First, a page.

On Refco's application for permission to appeal to the Court of Appeal, the Banks submitted that Refco's approach was fundamentally flawed from the moment the notion of a request was conceived. The idea was plainly one to obtain general discovery from third parties and to depose relevant individuals from those third parties as part of that process. Whilst that may be commonplace in US proceedings, it is not so in English proceedings. Refco never properly addressed the 1975 Act, the relevant restrictive provisions of the Act or the interpretations in English case law. Although attempts were made to redefine the material required which led to the amended Order in England, the New York Court was not involved at any stage in that part of the process. The only request from the New York Court remained a request premised on the ability of a party to obtain US style general discovery from a third party and to depose individuals as part of that process. An English court, the Banks submitted, simply had no jurisdiction to accede to such a request.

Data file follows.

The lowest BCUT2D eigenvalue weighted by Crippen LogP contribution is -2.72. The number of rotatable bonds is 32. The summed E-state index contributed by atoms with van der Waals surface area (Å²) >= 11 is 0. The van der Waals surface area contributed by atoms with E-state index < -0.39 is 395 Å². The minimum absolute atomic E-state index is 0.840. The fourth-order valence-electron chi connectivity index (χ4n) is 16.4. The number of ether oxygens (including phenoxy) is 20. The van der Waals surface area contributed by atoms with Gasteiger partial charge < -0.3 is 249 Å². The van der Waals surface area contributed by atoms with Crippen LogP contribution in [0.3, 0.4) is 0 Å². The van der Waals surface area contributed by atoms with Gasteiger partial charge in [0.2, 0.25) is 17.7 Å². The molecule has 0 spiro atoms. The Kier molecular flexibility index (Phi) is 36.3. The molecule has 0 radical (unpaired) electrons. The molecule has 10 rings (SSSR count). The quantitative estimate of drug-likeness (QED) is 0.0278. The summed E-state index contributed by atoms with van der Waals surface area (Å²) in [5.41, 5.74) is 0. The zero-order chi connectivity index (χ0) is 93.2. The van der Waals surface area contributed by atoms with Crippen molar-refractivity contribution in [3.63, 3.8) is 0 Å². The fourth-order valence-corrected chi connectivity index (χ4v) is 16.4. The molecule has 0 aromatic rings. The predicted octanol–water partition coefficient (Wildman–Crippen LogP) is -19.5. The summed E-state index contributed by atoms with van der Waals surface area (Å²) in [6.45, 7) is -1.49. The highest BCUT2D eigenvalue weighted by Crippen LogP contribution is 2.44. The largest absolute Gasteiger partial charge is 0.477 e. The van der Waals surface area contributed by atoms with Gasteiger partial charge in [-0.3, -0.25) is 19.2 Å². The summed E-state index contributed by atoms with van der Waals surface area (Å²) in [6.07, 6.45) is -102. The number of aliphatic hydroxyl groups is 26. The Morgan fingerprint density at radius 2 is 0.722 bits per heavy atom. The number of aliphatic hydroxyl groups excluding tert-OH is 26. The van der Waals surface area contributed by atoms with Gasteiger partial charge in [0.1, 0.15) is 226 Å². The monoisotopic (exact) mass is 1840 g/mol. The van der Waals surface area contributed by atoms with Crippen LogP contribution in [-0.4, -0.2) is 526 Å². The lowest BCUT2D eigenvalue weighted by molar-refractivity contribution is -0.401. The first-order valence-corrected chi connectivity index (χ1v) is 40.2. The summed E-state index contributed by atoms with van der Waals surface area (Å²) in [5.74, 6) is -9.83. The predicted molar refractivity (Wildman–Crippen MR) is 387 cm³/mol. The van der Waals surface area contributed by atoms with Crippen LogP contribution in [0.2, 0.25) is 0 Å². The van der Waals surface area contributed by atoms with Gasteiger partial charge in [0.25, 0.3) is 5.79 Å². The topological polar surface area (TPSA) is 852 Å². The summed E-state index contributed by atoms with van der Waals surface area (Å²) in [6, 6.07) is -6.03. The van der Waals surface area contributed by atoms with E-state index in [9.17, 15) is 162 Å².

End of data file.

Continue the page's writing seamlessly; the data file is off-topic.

The decision of the Court of Appeal

Although the Court of Appeal heard full argument from both parties, it ultimately refused Refco permission to appeal, thereby bringing the matter to an end once and for all. In essence, the Court of Appeal gave the following reasons for refusing permission:

(1) the letter of request as originally issued, was undoubtedly for pre-trial discovery, both so far as documents and taking depositions from the witnesses were concerned;